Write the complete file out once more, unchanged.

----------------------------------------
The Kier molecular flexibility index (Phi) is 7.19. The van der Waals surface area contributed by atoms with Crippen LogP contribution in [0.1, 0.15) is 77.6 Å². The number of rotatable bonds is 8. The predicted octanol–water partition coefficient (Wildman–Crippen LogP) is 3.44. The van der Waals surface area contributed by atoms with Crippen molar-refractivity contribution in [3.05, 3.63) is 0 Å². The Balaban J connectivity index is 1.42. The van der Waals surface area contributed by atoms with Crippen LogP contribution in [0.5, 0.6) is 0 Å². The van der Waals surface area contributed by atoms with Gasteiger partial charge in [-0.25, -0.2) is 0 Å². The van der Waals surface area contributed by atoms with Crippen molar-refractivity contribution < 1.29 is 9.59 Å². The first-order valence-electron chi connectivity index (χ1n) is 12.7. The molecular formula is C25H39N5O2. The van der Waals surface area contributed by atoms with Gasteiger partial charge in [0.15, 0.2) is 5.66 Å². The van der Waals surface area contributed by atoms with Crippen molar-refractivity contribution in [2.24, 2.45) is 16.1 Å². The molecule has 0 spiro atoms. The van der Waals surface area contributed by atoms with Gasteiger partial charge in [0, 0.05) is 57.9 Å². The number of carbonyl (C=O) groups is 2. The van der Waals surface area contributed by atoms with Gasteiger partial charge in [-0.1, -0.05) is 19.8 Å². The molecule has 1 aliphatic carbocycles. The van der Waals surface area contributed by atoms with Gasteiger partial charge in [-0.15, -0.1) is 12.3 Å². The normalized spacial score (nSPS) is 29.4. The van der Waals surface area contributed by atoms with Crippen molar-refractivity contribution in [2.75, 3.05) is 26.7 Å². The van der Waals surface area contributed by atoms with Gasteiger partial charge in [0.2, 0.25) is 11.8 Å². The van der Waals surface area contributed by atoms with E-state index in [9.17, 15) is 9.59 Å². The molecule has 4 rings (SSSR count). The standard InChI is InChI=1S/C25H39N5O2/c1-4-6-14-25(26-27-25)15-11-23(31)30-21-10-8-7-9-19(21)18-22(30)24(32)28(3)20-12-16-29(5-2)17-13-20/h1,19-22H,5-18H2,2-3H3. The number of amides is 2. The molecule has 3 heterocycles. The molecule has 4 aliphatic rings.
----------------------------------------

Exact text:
The Kier molecular flexibility index (Phi) is 7.19. The van der Waals surface area contributed by atoms with Crippen LogP contribution in [0.1, 0.15) is 77.6 Å². The number of rotatable bonds is 8. The predicted octanol–water partition coefficient (Wildman–Crippen LogP) is 3.44. The van der Waals surface area contributed by atoms with Crippen molar-refractivity contribution in [3.05, 3.63) is 0 Å². The Balaban J connectivity index is 1.42. The van der Waals surface area contributed by atoms with Crippen LogP contribution in [0.5, 0.6) is 0 Å². The van der Waals surface area contributed by atoms with Gasteiger partial charge in [-0.25, -0.2) is 0 Å². The van der Waals surface area contributed by atoms with Crippen molar-refractivity contribution < 1.29 is 9.59 Å². The first-order valence-electron chi connectivity index (χ1n) is 12.7. The molecular formula is C25H39N5O2. The van der Waals surface area contributed by atoms with Gasteiger partial charge in [0.15, 0.2) is 5.66 Å². The van der Waals surface area contributed by atoms with Crippen molar-refractivity contribution in [2.24, 2.45) is 16.1 Å². The molecule has 0 spiro atoms. The van der Waals surface area contributed by atoms with Gasteiger partial charge in [0, 0.05) is 57.9 Å². The number of carbonyl (C=O) groups is 2. The van der Waals surface area contributed by atoms with Gasteiger partial charge in [-0.1, -0.05) is 19.8 Å². The molecule has 1 aliphatic carbocycles. The van der Waals surface area contributed by atoms with Gasteiger partial charge in [-0.15, -0.1) is 12.3 Å². The normalized spacial score (nSPS) is 29.4. The van der Waals surface area contributed by atoms with Crippen molar-refractivity contribution in [2.75, 3.05) is 26.7 Å². The van der Waals surface area contributed by atoms with Gasteiger partial charge in [0.2, 0.25) is 11.8 Å². The van der Waals surface area contributed by atoms with E-state index in [9.17, 15) is 9.59 Å². The molecule has 4 rings (SSSR count). The standard InChI is InChI=1S/C25H39N5O2/c1-4-6-14-25(26-27-25)15-11-23(31)30-21-10-8-7-9-19(21)18-22(30)24(32)28(3)20-12-16-29(5-2)17-13-20/h1,19-22H,5-18H2,2-3H3. The number of amides is 2. The molecule has 3 heterocycles. The molecule has 4 aliphatic rings.